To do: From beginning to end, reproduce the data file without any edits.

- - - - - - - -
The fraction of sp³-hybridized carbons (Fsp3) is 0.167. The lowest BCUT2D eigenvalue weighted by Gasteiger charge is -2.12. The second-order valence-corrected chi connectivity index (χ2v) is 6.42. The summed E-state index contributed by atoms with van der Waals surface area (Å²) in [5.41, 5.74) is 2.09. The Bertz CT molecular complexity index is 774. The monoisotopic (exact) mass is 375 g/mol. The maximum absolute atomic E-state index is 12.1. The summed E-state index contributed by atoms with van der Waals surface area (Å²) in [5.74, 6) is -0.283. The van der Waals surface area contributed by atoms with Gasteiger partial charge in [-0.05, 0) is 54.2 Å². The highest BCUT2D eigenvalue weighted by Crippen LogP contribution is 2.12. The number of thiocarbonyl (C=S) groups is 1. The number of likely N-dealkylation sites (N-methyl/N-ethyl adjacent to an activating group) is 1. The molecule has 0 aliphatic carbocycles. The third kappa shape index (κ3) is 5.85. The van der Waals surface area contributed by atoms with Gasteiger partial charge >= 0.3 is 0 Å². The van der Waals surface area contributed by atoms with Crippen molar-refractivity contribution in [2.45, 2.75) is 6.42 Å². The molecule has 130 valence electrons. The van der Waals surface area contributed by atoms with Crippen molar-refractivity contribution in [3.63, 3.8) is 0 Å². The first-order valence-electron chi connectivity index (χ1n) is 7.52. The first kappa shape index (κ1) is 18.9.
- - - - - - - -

The fraction of sp³-hybridized carbons (Fsp3) is 0.167. The lowest BCUT2D eigenvalue weighted by Gasteiger charge is -2.12. The second-order valence-corrected chi connectivity index (χ2v) is 6.42. The summed E-state index contributed by atoms with van der Waals surface area (Å²) in [5.41, 5.74) is 2.09. The Bertz CT molecular complexity index is 774. The monoisotopic (exact) mass is 375 g/mol. The maximum absolute atomic E-state index is 12.1. The summed E-state index contributed by atoms with van der Waals surface area (Å²) in [5.74, 6) is -0.283. The van der Waals surface area contributed by atoms with Gasteiger partial charge in [-0.05, 0) is 54.2 Å². The highest BCUT2D eigenvalue weighted by Crippen LogP contribution is 2.12. The number of thiocarbonyl (C=S) groups is 1. The number of likely N-dealkylation sites (N-methyl/N-ethyl adjacent to an activating group) is 1. The molecule has 0 aliphatic carbocycles. The third kappa shape index (κ3) is 5.85. The van der Waals surface area contributed by atoms with Gasteiger partial charge >= 0.3 is 0 Å². The van der Waals surface area contributed by atoms with Crippen molar-refractivity contribution in [2.45, 2.75) is 6.42 Å². The molecule has 130 valence electrons. The van der Waals surface area contributed by atoms with Crippen molar-refractivity contribution in [3.63, 3.8) is 0 Å². The first-order valence-electron chi connectivity index (χ1n) is 7.52. The first kappa shape index (κ1) is 18.9.